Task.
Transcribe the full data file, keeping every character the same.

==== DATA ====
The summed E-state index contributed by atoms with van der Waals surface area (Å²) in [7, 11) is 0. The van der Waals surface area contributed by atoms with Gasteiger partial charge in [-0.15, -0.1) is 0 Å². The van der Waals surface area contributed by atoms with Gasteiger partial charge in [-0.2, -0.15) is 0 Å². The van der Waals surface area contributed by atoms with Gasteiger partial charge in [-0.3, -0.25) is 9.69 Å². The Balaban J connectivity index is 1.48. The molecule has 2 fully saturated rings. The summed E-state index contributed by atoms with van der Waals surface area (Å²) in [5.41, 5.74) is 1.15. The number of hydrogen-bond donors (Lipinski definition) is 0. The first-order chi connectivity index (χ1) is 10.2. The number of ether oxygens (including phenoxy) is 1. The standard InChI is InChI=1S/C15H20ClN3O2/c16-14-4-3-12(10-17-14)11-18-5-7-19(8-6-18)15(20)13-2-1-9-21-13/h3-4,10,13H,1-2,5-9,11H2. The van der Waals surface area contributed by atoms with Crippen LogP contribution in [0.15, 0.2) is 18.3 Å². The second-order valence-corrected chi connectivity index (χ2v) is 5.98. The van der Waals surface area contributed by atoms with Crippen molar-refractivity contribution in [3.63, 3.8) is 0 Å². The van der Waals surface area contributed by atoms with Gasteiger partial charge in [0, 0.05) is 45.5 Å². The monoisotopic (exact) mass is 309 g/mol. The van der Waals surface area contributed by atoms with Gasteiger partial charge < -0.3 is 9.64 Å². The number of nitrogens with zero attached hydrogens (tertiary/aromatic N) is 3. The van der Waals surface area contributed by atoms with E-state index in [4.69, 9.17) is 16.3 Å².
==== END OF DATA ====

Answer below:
The summed E-state index contributed by atoms with van der Waals surface area (Å²) in [7, 11) is 0. The van der Waals surface area contributed by atoms with Gasteiger partial charge in [-0.15, -0.1) is 0 Å². The van der Waals surface area contributed by atoms with Gasteiger partial charge in [-0.2, -0.15) is 0 Å². The van der Waals surface area contributed by atoms with Gasteiger partial charge in [-0.3, -0.25) is 9.69 Å². The Balaban J connectivity index is 1.48. The molecule has 2 fully saturated rings. The summed E-state index contributed by atoms with van der Waals surface area (Å²) in [5.41, 5.74) is 1.15. The number of hydrogen-bond donors (Lipinski definition) is 0. The first-order chi connectivity index (χ1) is 10.2. The number of ether oxygens (including phenoxy) is 1. The standard InChI is InChI=1S/C15H20ClN3O2/c16-14-4-3-12(10-17-14)11-18-5-7-19(8-6-18)15(20)13-2-1-9-21-13/h3-4,10,13H,1-2,5-9,11H2. The van der Waals surface area contributed by atoms with Crippen LogP contribution in [0.15, 0.2) is 18.3 Å². The second-order valence-corrected chi connectivity index (χ2v) is 5.98. The van der Waals surface area contributed by atoms with Crippen molar-refractivity contribution in [3.63, 3.8) is 0 Å². The van der Waals surface area contributed by atoms with Gasteiger partial charge in [0, 0.05) is 45.5 Å². The monoisotopic (exact) mass is 309 g/mol. The van der Waals surface area contributed by atoms with Gasteiger partial charge < -0.3 is 9.64 Å². The number of nitrogens with zero attached hydrogens (tertiary/aromatic N) is 3. The van der Waals surface area contributed by atoms with E-state index in [4.69, 9.17) is 16.3 Å².